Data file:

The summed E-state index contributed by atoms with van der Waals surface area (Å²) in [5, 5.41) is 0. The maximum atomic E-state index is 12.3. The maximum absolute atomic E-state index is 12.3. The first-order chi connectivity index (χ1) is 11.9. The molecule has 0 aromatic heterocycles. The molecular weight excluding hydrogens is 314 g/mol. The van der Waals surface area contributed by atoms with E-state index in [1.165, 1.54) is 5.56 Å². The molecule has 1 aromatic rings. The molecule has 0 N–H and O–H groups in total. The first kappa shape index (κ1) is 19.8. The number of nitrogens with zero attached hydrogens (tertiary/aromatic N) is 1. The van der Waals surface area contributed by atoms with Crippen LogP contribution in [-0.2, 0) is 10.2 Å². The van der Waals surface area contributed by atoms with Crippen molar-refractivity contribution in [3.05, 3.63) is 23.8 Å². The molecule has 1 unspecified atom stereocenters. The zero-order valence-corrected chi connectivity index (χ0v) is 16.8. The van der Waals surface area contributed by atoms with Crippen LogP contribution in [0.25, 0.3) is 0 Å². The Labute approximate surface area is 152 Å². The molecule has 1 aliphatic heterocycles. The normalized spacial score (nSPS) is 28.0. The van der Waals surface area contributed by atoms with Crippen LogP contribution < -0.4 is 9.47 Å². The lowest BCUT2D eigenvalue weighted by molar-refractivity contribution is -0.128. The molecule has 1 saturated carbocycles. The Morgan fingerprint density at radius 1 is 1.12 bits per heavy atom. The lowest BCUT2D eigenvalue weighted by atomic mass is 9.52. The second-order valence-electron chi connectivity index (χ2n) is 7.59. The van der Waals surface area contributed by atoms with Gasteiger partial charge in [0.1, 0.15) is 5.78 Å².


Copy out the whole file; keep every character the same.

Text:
The summed E-state index contributed by atoms with van der Waals surface area (Å²) in [5, 5.41) is 0. The maximum atomic E-state index is 12.3. The maximum absolute atomic E-state index is 12.3. The first-order chi connectivity index (χ1) is 11.9. The molecule has 0 aromatic heterocycles. The molecular weight excluding hydrogens is 314 g/mol. The van der Waals surface area contributed by atoms with E-state index in [1.165, 1.54) is 5.56 Å². The molecule has 1 aromatic rings. The molecule has 0 N–H and O–H groups in total. The first kappa shape index (κ1) is 19.8. The number of nitrogens with zero attached hydrogens (tertiary/aromatic N) is 1. The van der Waals surface area contributed by atoms with Crippen LogP contribution in [-0.2, 0) is 10.2 Å². The van der Waals surface area contributed by atoms with Crippen molar-refractivity contribution in [3.05, 3.63) is 23.8 Å². The molecule has 1 unspecified atom stereocenters. The zero-order valence-corrected chi connectivity index (χ0v) is 16.8. The van der Waals surface area contributed by atoms with Crippen LogP contribution in [0.25, 0.3) is 0 Å². The Labute approximate surface area is 152 Å². The molecule has 1 aliphatic heterocycles. The normalized spacial score (nSPS) is 28.0. The van der Waals surface area contributed by atoms with Crippen LogP contribution < -0.4 is 9.47 Å². The lowest BCUT2D eigenvalue weighted by molar-refractivity contribution is -0.128. The molecule has 1 saturated carbocycles. The Morgan fingerprint density at radius 1 is 1.12 bits per heavy atom. The lowest BCUT2D eigenvalue weighted by atomic mass is 9.52. The second-order valence-electron chi connectivity index (χ2n) is 7.59. The van der Waals surface area contributed by atoms with Gasteiger partial charge in [0.1, 0.15) is 5.78 Å².